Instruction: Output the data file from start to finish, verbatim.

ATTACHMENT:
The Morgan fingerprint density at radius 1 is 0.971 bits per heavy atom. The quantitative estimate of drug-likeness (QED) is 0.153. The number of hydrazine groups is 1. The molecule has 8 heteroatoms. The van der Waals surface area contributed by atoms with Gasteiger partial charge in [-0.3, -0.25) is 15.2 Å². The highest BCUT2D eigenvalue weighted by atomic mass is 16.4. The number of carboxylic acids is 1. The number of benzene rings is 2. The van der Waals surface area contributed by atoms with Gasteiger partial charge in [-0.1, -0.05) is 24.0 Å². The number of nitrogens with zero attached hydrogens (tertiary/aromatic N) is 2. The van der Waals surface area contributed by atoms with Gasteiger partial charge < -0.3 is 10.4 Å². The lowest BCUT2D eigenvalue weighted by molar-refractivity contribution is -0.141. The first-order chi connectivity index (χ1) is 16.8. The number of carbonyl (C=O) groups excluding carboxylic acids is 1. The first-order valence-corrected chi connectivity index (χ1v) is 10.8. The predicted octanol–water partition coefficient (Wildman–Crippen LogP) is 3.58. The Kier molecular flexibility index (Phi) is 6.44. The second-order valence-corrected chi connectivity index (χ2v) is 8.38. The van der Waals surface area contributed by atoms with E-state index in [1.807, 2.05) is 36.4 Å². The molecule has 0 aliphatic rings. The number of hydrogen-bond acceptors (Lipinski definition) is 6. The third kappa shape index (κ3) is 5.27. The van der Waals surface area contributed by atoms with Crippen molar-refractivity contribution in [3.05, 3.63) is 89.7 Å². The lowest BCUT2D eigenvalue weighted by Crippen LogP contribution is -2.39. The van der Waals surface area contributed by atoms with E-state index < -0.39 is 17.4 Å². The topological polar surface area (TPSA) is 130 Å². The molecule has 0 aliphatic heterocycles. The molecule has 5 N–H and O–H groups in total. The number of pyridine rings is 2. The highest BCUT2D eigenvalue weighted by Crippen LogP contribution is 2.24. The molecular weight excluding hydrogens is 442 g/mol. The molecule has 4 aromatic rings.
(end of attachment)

The Morgan fingerprint density at radius 1 is 0.971 bits per heavy atom. The quantitative estimate of drug-likeness (QED) is 0.153. The number of hydrazine groups is 1. The molecule has 8 heteroatoms. The van der Waals surface area contributed by atoms with Gasteiger partial charge in [-0.3, -0.25) is 15.2 Å². The highest BCUT2D eigenvalue weighted by atomic mass is 16.4. The number of carboxylic acids is 1. The number of benzene rings is 2. The van der Waals surface area contributed by atoms with Gasteiger partial charge in [-0.1, -0.05) is 24.0 Å². The number of nitrogens with zero attached hydrogens (tertiary/aromatic N) is 2. The van der Waals surface area contributed by atoms with Gasteiger partial charge < -0.3 is 10.4 Å². The lowest BCUT2D eigenvalue weighted by molar-refractivity contribution is -0.141. The first-order chi connectivity index (χ1) is 16.8. The number of carbonyl (C=O) groups excluding carboxylic acids is 1. The first-order valence-corrected chi connectivity index (χ1v) is 10.8. The predicted octanol–water partition coefficient (Wildman–Crippen LogP) is 3.58. The Kier molecular flexibility index (Phi) is 6.44. The second-order valence-corrected chi connectivity index (χ2v) is 8.38. The van der Waals surface area contributed by atoms with E-state index in [1.807, 2.05) is 36.4 Å². The molecule has 0 aliphatic rings. The number of hydrogen-bond acceptors (Lipinski definition) is 6. The third kappa shape index (κ3) is 5.27. The van der Waals surface area contributed by atoms with Crippen molar-refractivity contribution in [3.05, 3.63) is 89.7 Å². The lowest BCUT2D eigenvalue weighted by Crippen LogP contribution is -2.39. The van der Waals surface area contributed by atoms with E-state index < -0.39 is 17.4 Å². The topological polar surface area (TPSA) is 130 Å². The molecule has 0 aliphatic heterocycles. The molecule has 5 N–H and O–H groups in total. The number of pyridine rings is 2. The highest BCUT2D eigenvalue weighted by Crippen LogP contribution is 2.24. The molecular weight excluding hydrogens is 442 g/mol. The molecule has 4 aromatic rings.